Nova Members have been receiving great coverage of the brilliant work they do recently. Here are a few...

Well Women Centre - Winners at THe Howard League Awards

Well Women Centre was the winner of the Women Category at The Howard League Awards for their Restore Project.

Established in 1985, Well Women Centre is a registered charity providing mental health services, support and wellbeing services to women in the Wakefield District.

The Restore Project works with both statutory and non-statutory women who are involved with the criminal justice system or who are at risk of offending. The aim is to provide a holistic non-medical approach to women’s health and well-being, with the emphasis on supporting and empowering women. The Restore Project offers tailored packages of support, provided in a safe and women only environment.

Case Workers offer tailored advocacy, emotional and practical support to women. Many women have multiple and complex needs including experiences of childhood sexual abuse, violent or abusive relationships and many are apart from their children. This project enables women to access longer-term recovery support. Case workers address women’s long term, varied needs and assess the risks associated with these areas. Well Women Centre prides itself on its client focused support services for the most vulnerable and disengaged women across the Wakefield District.

Samaritans Wakefield - Featured in a Guardian article

Section of the article which features Samaritans of Wakefield and District:

Every call starts the same: “Hello, Samaritans, can I help?” From there anything can happen. You have to clear your mind, be in a positive headspace when you’re on shift. I’ve got a ritual for it now. My friend, who I volunteer with, picks me up in her car around 10pm – we have a happy playlist which we sing along to on the way in. At half-10 when we take over, we’ve already made a pot of tea, and sorted a tray of biscuits. Then we turn the phones on. From that point on it doesn’t stop. I was surprised at first at how busy we are. There’s so many people in so much despair, but I’m just glad they’re trying to reach out and talk to us.

Callers talk about loneliness, depression, suicide, grief. It could be anything really. We don’t give advice, we just encourage people to open up – and then we listen. I don’t think most people realise how much that helps. Everyone is anonymous, sometimes they’ll tell me their name, but often they won’t. Either way I’ll never know who they are, or speak with them again. That can be the hardest part, especially after a really emotional conversation. It’s the best thing for it, though. I always just assume the best happened, you can’t let yourself think about the alternative. But it’s sometimes hard not to wonder what happened to them next.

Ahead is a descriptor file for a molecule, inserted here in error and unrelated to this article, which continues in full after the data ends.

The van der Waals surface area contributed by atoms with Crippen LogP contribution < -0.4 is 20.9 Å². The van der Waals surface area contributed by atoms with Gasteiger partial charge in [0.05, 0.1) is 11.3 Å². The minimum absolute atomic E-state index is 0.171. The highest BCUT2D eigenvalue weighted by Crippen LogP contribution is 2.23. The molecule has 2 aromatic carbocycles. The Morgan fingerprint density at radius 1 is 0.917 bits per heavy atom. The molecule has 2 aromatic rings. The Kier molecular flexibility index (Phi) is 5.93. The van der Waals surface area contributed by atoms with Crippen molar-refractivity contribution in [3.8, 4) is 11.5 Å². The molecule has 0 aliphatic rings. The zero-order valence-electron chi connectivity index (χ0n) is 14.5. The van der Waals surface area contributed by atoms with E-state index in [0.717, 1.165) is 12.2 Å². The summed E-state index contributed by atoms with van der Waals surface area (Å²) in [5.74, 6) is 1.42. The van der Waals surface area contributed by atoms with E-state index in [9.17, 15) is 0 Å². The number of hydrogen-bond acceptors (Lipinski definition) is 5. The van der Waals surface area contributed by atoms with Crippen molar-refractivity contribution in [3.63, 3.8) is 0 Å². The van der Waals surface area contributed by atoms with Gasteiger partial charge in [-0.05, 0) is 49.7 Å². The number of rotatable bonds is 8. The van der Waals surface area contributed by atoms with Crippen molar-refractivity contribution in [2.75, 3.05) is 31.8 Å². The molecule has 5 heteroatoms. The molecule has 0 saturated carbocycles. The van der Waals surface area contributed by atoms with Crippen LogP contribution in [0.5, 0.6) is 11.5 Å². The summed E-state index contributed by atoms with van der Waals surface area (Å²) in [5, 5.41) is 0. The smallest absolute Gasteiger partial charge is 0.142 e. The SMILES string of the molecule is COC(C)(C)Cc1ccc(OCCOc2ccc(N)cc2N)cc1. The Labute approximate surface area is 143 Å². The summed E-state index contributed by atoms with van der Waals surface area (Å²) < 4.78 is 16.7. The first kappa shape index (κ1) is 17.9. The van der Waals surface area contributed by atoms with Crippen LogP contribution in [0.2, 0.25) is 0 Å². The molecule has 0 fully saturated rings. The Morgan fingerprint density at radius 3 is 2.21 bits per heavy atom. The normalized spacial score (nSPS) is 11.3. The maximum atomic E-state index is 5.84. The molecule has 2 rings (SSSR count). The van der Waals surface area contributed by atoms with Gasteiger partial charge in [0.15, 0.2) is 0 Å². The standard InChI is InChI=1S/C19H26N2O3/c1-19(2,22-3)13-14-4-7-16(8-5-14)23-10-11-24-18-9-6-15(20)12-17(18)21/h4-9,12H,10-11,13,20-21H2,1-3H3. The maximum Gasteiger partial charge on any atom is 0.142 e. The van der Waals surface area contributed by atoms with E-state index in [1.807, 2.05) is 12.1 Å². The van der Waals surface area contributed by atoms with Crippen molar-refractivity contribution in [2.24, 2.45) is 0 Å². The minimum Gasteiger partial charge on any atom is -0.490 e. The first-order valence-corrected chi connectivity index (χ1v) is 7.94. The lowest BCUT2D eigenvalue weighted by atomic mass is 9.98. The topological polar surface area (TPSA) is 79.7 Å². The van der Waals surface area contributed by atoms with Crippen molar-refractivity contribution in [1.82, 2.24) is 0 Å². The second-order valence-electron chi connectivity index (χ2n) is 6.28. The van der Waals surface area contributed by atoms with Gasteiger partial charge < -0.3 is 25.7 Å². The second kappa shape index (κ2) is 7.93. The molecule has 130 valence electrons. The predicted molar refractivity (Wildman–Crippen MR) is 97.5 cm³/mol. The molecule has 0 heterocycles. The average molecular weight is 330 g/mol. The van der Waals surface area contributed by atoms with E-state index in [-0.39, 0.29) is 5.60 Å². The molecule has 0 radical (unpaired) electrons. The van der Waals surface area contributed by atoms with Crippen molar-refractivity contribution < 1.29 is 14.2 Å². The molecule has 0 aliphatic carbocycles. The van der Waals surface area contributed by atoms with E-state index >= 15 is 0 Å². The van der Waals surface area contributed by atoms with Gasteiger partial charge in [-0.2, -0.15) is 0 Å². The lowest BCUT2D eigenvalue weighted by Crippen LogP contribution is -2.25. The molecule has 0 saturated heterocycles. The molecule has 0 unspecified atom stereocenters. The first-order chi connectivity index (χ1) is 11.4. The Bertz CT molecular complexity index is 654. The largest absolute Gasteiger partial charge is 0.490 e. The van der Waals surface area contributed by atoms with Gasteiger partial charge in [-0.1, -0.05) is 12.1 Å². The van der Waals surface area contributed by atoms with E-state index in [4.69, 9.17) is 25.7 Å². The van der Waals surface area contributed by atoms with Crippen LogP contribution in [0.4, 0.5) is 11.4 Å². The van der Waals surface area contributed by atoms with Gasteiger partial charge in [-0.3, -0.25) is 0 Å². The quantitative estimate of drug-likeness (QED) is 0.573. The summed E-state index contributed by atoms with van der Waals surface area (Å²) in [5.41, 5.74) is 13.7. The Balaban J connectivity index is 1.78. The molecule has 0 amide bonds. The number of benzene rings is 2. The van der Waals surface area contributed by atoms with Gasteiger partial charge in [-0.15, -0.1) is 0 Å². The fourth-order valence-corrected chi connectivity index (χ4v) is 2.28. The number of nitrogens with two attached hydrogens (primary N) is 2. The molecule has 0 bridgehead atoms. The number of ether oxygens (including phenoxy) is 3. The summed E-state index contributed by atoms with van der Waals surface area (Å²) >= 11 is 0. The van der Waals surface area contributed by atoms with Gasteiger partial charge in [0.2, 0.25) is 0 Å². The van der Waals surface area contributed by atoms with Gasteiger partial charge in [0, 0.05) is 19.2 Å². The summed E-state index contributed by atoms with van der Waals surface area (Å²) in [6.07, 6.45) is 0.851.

What strikes me sometimes is just how together someone’s life might sound on the surface: a caller might talk about their family, their friends, their job and their security – but in their mind there’s no light and nothing to live for. Anyone they might otherwise turn to is asleep – when you’re alone with nowhere to turn you can just keep on falling. That’s why we’re there every hour of every day.

Doing the phones at night can make you feel quite isolated. There’s no hustle and bustle, nobody driving past the windows or chatting outside. When a call ends, I check in on my shift partner and we’ll have a cuppa.

At the end we drive home in silence. We give ourselves space to wind down. You’ve been dealing with other people’s lives for hours – just minutes ago it almost felt like daytime. Now it’s pitch black and you’re all alone. When I get into bed I cuddle my partner. It can take a while – even when it’s so late – to actually fall asleep.

I never called the Samaritans before I became a volunteer, but I know friends who did. Since starting, I’ve called in myself when I’ve been struggling. Having experienced the same feelings as callers is almost a superpower when you’re a Samaritan. People can hear in my voice that I really do understand them, and it reminds me that it’s normal to feel overwhelmed. In a weird way it’s like I’ve got relationships with people all over the country, but I’ll never know them and they’ll never know me. It also changes you. I ask people how they are at university, or when I’m on shift at Tesco. You learn the importance of checking people are OK.

The full article can be read on the Guardian website.

Rosalie Ryrie Foundation awarded the Queens Award for Voluntary Service

Rosalie Ryrie's statement on receiving the award:

The Rosalie Ryrie Foundation has worked tirelessly for the past 10 years staffed predominantly by volunteers. This award is an honour and a privilege for the foundation but specifically acknowledging the hard work of the volunteers, year after year.

A full list of winners can be viewed on the GOV.UK website.